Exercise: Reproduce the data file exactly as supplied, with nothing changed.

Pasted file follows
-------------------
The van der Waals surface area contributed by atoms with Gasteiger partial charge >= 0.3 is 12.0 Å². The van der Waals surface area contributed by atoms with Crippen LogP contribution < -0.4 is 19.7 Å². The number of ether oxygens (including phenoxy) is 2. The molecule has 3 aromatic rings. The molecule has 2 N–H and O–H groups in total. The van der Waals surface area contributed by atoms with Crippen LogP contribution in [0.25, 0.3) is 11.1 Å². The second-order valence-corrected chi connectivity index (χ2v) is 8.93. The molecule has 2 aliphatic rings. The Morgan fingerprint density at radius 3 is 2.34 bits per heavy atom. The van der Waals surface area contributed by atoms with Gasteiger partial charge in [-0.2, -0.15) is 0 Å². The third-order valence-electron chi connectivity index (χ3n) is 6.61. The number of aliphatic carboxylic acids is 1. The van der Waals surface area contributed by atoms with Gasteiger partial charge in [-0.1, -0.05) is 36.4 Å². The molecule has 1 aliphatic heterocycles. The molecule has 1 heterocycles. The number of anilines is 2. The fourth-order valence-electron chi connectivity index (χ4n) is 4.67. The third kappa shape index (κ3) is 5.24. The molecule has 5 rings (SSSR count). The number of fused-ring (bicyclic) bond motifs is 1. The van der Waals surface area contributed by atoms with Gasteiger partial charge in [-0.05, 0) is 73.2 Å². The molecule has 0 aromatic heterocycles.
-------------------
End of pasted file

The van der Waals surface area contributed by atoms with Gasteiger partial charge >= 0.3 is 12.0 Å². The van der Waals surface area contributed by atoms with Crippen LogP contribution < -0.4 is 19.7 Å². The number of ether oxygens (including phenoxy) is 2. The molecule has 3 aromatic rings. The molecule has 2 N–H and O–H groups in total. The van der Waals surface area contributed by atoms with Crippen LogP contribution in [0.25, 0.3) is 11.1 Å². The second-order valence-corrected chi connectivity index (χ2v) is 8.93. The molecule has 2 aliphatic rings. The Morgan fingerprint density at radius 3 is 2.34 bits per heavy atom. The van der Waals surface area contributed by atoms with Gasteiger partial charge in [-0.2, -0.15) is 0 Å². The third-order valence-electron chi connectivity index (χ3n) is 6.61. The number of aliphatic carboxylic acids is 1. The van der Waals surface area contributed by atoms with Gasteiger partial charge in [-0.1, -0.05) is 36.4 Å². The molecule has 1 aliphatic heterocycles. The molecule has 1 heterocycles. The number of anilines is 2. The fourth-order valence-electron chi connectivity index (χ4n) is 4.67. The third kappa shape index (κ3) is 5.24. The molecule has 5 rings (SSSR count). The number of fused-ring (bicyclic) bond motifs is 1. The van der Waals surface area contributed by atoms with Gasteiger partial charge in [-0.05, 0) is 73.2 Å². The molecule has 0 aromatic heterocycles.